The First Seismoscope was invented in 132 AD by a Chinese astronomer, mathematician, engineer, and inventor called Zhang Heng. The device was remarkably accurate in detecting earthquakes from afar, and did not rely on shaking or movement in the location where the device was situated. Zhang’s seismoscope was a giant bronze vessel, resembling a samovar almost 6 feet in diameter. Eight dragons snaked face-down along the outside of the barrel, marking the primary compass directions. In each dragon’s mouth was a small bronze ball. Beneath the dragons sat eight bronze toads, with their broad mouths gaping to receive the balls. The sound of the ball striking one of the eight toads would alert observers to the earthquake and would give a rough indication of the earthquake’s direction of origin.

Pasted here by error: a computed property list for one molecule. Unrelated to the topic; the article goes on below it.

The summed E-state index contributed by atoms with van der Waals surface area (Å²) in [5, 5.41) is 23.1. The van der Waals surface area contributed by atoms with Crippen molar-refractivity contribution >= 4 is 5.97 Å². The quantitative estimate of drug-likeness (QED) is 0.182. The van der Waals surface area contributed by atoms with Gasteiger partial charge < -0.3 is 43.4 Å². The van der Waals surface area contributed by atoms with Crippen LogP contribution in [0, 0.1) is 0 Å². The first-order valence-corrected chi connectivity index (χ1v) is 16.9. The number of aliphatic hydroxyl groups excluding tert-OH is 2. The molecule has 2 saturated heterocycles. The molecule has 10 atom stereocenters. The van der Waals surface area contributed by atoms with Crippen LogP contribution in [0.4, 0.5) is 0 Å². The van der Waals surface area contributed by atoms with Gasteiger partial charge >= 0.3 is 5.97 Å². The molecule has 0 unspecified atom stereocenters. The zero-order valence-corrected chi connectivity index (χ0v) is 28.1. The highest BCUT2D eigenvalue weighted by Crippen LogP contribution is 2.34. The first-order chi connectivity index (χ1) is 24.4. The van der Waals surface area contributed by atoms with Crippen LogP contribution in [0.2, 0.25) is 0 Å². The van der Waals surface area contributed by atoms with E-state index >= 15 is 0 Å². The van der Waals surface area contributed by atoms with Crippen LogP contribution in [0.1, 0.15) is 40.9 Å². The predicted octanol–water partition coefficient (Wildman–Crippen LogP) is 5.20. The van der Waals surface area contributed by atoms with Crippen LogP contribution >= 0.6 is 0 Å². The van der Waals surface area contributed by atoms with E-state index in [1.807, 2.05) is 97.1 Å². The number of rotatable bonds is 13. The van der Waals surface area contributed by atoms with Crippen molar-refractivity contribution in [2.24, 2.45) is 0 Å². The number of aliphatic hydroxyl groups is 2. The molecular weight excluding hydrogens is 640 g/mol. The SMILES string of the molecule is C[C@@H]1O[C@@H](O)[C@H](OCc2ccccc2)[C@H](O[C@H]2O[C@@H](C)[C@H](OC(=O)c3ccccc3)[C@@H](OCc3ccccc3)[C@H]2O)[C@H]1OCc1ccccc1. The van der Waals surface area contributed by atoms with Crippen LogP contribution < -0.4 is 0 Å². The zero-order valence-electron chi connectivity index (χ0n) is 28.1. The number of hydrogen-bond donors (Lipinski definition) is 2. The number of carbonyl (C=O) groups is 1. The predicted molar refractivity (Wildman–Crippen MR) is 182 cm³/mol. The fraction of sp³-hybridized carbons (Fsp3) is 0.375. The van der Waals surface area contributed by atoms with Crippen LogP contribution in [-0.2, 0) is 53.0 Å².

In 2005, scientists in Zengzhou, China [which was also Zhang’s hometown] managed to replicate Zhang’s seismoscope and used it to detect simulated earthquakes based on waves from four different real-life earthquakes in China and Vietnam. The seismoscope detected all of them. As a matter of fact, the data gathered from the tests corresponded accurately with that gathered by modern-day seismometers!